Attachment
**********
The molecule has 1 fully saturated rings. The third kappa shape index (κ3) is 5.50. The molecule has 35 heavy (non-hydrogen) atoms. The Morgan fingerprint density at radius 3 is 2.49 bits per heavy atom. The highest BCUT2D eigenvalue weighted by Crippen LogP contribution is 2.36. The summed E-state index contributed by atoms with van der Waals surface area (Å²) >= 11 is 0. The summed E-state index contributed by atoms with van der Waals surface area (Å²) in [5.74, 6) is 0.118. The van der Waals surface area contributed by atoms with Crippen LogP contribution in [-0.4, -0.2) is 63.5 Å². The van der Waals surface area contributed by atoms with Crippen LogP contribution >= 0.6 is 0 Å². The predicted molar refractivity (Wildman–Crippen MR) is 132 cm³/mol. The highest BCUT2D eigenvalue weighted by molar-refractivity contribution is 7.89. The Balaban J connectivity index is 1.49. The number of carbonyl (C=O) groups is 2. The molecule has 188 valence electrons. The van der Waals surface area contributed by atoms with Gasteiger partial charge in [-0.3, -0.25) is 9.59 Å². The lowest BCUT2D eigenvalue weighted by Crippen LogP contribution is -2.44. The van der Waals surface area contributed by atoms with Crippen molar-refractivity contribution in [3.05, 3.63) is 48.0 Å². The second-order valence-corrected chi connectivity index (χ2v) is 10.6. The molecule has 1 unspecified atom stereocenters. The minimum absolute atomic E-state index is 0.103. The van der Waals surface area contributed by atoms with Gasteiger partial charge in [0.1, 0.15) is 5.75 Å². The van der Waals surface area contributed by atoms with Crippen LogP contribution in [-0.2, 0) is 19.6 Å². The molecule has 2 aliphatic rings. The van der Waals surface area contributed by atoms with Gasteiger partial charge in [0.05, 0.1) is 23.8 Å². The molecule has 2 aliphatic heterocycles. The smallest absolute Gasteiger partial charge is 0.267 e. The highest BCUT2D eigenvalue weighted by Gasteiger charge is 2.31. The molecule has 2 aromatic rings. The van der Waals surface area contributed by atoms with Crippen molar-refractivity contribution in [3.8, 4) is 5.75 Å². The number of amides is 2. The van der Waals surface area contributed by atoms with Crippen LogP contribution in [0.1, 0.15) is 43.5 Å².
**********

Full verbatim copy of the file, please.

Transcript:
The molecule has 1 fully saturated rings. The third kappa shape index (κ3) is 5.50. The molecule has 35 heavy (non-hydrogen) atoms. The Morgan fingerprint density at radius 3 is 2.49 bits per heavy atom. The highest BCUT2D eigenvalue weighted by Crippen LogP contribution is 2.36. The summed E-state index contributed by atoms with van der Waals surface area (Å²) >= 11 is 0. The summed E-state index contributed by atoms with van der Waals surface area (Å²) in [5.74, 6) is 0.118. The van der Waals surface area contributed by atoms with Crippen LogP contribution in [-0.4, -0.2) is 63.5 Å². The van der Waals surface area contributed by atoms with Crippen LogP contribution >= 0.6 is 0 Å². The predicted molar refractivity (Wildman–Crippen MR) is 132 cm³/mol. The highest BCUT2D eigenvalue weighted by molar-refractivity contribution is 7.89. The Balaban J connectivity index is 1.49. The number of carbonyl (C=O) groups is 2. The molecule has 188 valence electrons. The van der Waals surface area contributed by atoms with Gasteiger partial charge in [-0.3, -0.25) is 9.59 Å². The lowest BCUT2D eigenvalue weighted by Crippen LogP contribution is -2.44. The van der Waals surface area contributed by atoms with Crippen molar-refractivity contribution in [3.05, 3.63) is 48.0 Å². The second-order valence-corrected chi connectivity index (χ2v) is 10.6. The molecule has 1 unspecified atom stereocenters. The minimum absolute atomic E-state index is 0.103. The van der Waals surface area contributed by atoms with Gasteiger partial charge in [0.1, 0.15) is 5.75 Å². The van der Waals surface area contributed by atoms with Crippen LogP contribution in [-0.2, 0) is 19.6 Å². The molecule has 2 aliphatic rings. The van der Waals surface area contributed by atoms with Gasteiger partial charge in [0.05, 0.1) is 23.8 Å². The molecule has 2 aliphatic heterocycles. The smallest absolute Gasteiger partial charge is 0.267 e. The highest BCUT2D eigenvalue weighted by Gasteiger charge is 2.31. The molecule has 2 aromatic rings. The van der Waals surface area contributed by atoms with Crippen molar-refractivity contribution in [3.8, 4) is 5.75 Å². The number of amides is 2. The van der Waals surface area contributed by atoms with Crippen LogP contribution in [0.1, 0.15) is 43.5 Å².